HDL, or high-density lipoprotein, is referred to as the "good cholesterol." Also known as "HDL cholesterol," the good form of cholesterol picks up excess cholesterol dropped off by low-density lipoproteins (LDLs) and transports it to your liver. You want this type of cholesterol to be as high as possible -- an HDL level of 60 mg/dL or higher is considered protective against heart disease. You can raise your HDL levels by losing weight, exercising, and quitting smoking. Certain medications can also help increase HDL.
High-density lipoprotein, or HDL for short, is also known as the "good cholesterol." HDL, a substance found within the body, is used to transport cholesterol.
In order to understand why HDL is known as the "good cholesterol," it may be helpful to know a little more about cholesterol and lipoproteins.
Cholesterol is a soft and waxy substance found in all of your body's cells. Your body needs some cholesterol in order to work properly. However, in order to get to all of your cells, cholesterol needs to travel through the bloodstream. But because cholesterol is a fat, it separates from the blood similar to the way that oil separates from water.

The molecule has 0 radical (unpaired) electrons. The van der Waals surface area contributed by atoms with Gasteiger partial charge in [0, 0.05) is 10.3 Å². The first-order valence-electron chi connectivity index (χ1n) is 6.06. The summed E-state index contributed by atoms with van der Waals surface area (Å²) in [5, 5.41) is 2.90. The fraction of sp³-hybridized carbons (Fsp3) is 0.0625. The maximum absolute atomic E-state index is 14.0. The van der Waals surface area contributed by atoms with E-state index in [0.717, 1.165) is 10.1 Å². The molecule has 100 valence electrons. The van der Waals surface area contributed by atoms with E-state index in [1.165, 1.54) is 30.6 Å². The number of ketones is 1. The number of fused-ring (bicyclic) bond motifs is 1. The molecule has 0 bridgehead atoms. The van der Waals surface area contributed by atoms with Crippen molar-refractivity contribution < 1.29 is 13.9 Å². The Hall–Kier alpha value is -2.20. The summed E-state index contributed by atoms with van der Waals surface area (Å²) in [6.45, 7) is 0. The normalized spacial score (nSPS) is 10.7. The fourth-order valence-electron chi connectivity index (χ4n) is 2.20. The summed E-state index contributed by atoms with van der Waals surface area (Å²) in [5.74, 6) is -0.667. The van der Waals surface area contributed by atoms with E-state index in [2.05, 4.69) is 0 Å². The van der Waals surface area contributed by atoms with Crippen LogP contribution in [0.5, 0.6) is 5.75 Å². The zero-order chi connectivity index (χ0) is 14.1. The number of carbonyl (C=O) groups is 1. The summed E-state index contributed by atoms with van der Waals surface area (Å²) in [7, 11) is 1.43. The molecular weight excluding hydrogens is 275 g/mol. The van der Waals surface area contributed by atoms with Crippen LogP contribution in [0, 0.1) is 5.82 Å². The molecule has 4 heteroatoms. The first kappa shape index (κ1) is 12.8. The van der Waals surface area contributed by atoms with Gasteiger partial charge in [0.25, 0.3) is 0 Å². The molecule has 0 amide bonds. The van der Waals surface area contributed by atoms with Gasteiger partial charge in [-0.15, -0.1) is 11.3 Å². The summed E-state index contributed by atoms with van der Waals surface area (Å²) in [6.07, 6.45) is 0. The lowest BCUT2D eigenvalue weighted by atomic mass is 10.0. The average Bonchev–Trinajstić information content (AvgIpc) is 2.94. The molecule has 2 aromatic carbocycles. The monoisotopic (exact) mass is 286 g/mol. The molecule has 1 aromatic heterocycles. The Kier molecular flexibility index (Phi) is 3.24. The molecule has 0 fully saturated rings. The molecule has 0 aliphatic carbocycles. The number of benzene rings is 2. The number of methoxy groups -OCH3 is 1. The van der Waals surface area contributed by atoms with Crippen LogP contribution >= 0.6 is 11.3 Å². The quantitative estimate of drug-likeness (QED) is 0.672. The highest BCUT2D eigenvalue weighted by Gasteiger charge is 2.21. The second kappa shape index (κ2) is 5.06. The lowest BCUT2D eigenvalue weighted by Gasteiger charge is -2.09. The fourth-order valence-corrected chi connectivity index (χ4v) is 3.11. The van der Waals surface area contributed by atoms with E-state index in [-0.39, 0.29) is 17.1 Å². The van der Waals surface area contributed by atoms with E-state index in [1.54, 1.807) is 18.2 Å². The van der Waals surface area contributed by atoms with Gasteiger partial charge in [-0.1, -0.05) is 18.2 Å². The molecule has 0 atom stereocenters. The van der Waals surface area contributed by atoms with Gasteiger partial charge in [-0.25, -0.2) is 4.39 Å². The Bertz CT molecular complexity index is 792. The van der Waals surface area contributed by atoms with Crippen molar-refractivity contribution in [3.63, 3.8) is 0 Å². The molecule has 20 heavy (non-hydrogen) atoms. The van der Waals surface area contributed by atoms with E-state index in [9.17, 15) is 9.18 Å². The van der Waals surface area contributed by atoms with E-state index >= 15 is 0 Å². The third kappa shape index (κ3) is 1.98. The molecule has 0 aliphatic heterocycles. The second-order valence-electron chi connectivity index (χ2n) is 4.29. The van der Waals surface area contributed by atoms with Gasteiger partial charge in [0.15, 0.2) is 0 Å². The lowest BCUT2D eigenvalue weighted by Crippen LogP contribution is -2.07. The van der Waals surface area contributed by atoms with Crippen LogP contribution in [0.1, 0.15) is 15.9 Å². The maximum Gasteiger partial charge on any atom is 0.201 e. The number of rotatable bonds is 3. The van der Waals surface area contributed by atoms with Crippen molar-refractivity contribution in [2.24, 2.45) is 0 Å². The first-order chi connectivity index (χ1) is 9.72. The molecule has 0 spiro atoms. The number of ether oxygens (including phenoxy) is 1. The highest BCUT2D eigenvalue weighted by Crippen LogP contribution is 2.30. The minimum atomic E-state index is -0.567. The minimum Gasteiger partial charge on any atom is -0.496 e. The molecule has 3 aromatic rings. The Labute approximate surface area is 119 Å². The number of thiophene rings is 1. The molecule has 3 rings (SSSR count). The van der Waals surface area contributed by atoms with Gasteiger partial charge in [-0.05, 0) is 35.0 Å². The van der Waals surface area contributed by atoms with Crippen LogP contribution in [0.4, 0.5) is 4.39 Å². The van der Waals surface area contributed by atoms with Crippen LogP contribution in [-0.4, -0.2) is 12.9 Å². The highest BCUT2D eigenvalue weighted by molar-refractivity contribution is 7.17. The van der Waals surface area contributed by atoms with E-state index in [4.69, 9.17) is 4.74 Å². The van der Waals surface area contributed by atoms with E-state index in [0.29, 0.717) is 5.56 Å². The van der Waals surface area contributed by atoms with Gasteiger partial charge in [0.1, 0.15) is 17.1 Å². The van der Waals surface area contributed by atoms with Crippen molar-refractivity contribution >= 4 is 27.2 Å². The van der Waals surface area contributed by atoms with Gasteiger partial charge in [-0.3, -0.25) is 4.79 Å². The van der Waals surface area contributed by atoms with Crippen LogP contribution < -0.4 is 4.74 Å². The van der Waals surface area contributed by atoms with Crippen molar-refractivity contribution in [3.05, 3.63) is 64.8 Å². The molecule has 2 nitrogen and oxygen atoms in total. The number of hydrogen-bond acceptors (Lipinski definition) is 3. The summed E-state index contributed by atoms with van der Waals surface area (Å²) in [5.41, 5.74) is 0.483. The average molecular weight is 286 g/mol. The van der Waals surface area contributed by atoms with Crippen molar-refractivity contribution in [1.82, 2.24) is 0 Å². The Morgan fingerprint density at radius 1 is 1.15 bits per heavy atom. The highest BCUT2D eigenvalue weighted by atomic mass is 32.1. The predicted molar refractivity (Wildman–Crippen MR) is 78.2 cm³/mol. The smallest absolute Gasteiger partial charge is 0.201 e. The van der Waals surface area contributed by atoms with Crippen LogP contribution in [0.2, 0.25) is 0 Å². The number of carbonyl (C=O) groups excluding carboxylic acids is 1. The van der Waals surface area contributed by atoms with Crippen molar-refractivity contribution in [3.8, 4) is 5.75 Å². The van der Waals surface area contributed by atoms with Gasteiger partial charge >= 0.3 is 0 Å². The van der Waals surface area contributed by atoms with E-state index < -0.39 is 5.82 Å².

To keep this from happening, proteins form a shell around the cholesterol, making a "cholesterol complex." It is then released into the bloodstream and travels to where it needs to go.
A protein that is linked to cholesterol to form this cholesterol complex is called a "lipoprotein." There are several different types of lipoproteins. When talking about cholesterol, though, we normally focus on two: HDL (the good cholesterol) and LDL (the bad cholesterol). When it comes to HDL and LDL, the cholesterol is the same; what makes it good or bad is the type of lipoprotein that it is inside.